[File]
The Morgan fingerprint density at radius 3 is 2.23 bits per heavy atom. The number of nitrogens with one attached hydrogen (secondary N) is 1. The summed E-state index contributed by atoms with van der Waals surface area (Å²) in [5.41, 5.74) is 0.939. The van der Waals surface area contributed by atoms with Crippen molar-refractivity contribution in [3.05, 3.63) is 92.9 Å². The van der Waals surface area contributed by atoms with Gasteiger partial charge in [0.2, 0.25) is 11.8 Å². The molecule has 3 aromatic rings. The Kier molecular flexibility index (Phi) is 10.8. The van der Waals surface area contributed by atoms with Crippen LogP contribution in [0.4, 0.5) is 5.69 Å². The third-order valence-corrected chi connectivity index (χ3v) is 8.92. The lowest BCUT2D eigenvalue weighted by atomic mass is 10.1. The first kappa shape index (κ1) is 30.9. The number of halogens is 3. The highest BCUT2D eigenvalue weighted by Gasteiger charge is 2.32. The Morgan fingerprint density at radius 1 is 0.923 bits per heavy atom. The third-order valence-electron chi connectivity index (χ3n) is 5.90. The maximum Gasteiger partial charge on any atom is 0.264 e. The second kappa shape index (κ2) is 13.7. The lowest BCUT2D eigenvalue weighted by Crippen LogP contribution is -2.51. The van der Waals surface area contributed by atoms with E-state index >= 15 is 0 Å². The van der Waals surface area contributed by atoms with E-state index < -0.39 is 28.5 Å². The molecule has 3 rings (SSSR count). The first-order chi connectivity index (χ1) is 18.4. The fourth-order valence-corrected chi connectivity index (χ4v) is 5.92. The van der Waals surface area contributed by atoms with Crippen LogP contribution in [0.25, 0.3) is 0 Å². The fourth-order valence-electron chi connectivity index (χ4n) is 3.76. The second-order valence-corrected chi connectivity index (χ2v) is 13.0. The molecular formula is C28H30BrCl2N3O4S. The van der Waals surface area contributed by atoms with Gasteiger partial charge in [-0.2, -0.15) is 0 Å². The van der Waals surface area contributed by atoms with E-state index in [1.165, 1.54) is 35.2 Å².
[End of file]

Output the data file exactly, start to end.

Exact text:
The Morgan fingerprint density at radius 3 is 2.23 bits per heavy atom. The number of nitrogens with one attached hydrogen (secondary N) is 1. The summed E-state index contributed by atoms with van der Waals surface area (Å²) in [5.41, 5.74) is 0.939. The van der Waals surface area contributed by atoms with Crippen molar-refractivity contribution in [3.05, 3.63) is 92.9 Å². The van der Waals surface area contributed by atoms with Gasteiger partial charge in [0.2, 0.25) is 11.8 Å². The molecule has 3 aromatic rings. The Kier molecular flexibility index (Phi) is 10.8. The van der Waals surface area contributed by atoms with Crippen LogP contribution in [0.4, 0.5) is 5.69 Å². The third-order valence-corrected chi connectivity index (χ3v) is 8.92. The lowest BCUT2D eigenvalue weighted by atomic mass is 10.1. The first kappa shape index (κ1) is 30.9. The number of halogens is 3. The highest BCUT2D eigenvalue weighted by Gasteiger charge is 2.32. The Morgan fingerprint density at radius 1 is 0.923 bits per heavy atom. The third-order valence-electron chi connectivity index (χ3n) is 5.90. The maximum Gasteiger partial charge on any atom is 0.264 e. The second kappa shape index (κ2) is 13.7. The lowest BCUT2D eigenvalue weighted by Crippen LogP contribution is -2.51. The van der Waals surface area contributed by atoms with E-state index >= 15 is 0 Å². The van der Waals surface area contributed by atoms with E-state index < -0.39 is 28.5 Å². The molecule has 3 rings (SSSR count). The first-order chi connectivity index (χ1) is 18.4. The fourth-order valence-corrected chi connectivity index (χ4v) is 5.92. The van der Waals surface area contributed by atoms with Crippen LogP contribution in [0.25, 0.3) is 0 Å². The fourth-order valence-electron chi connectivity index (χ4n) is 3.76. The second-order valence-corrected chi connectivity index (χ2v) is 13.0. The molecular formula is C28H30BrCl2N3O4S. The van der Waals surface area contributed by atoms with Gasteiger partial charge in [-0.2, -0.15) is 0 Å². The van der Waals surface area contributed by atoms with E-state index in [1.165, 1.54) is 35.2 Å².